During her first teaching job in Hightstown, Barton realized the great need for free public schools in New Jersey. She traveled to Bordentown to secure permission from officials to build a school/ Her endeavors were so successful that her school attendance grew to 600 students by the end of the first year. The town soon voted to build a new brick school that would better accommodate the growing number of interested school children. When the building opened in 1853, a male educator was immediately hired as the school principal and paid more than twice Barton’s salary. Consequently, a disheartened Barton moved to Washington, D.C. where she trained as a nurse. She later joined relief efforts during the Franco-Prussian War.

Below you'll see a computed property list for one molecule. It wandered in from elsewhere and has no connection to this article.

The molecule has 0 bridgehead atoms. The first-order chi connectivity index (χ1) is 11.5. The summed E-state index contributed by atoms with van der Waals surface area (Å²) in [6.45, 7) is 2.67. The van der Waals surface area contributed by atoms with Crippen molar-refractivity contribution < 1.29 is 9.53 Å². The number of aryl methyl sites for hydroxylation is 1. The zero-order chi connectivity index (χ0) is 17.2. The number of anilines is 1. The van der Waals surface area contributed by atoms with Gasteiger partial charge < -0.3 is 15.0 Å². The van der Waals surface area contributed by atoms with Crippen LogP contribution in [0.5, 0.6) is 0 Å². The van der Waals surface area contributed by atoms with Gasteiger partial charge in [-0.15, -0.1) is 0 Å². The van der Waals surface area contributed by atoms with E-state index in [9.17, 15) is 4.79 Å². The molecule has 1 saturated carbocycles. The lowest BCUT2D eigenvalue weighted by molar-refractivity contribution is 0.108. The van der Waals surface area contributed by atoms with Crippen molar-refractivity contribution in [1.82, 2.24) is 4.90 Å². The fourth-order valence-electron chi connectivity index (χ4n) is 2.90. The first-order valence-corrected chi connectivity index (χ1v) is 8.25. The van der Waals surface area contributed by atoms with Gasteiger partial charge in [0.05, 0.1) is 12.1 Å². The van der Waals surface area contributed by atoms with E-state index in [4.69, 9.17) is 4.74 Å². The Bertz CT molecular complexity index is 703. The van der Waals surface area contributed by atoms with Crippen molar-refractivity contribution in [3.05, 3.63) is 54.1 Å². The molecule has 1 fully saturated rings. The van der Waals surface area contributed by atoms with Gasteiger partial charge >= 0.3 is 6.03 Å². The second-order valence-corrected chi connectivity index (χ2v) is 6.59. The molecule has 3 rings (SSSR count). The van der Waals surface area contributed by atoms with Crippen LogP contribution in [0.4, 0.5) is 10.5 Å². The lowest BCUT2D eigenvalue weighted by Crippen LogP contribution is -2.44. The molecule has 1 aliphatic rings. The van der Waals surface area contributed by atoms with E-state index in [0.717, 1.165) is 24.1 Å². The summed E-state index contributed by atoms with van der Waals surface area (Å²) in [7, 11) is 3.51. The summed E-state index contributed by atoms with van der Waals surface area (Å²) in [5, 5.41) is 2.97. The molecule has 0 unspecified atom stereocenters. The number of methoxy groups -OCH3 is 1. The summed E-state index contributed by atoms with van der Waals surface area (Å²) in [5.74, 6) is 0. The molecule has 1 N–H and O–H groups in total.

As a lifelong admirer of the Swiss-inspired global Red Cross, Barton decided to introduce the organization to the United States once she returned from the war. In 1881, a 60-year-old Barton became the first president of the American Red Cross. In this role, she directed all activities, managed funds, and took over most of the field relief work. Barton received over 25 decorations of honor for her service both at home and abroad. The Clara Barton School in Bordentown was restored in 1923.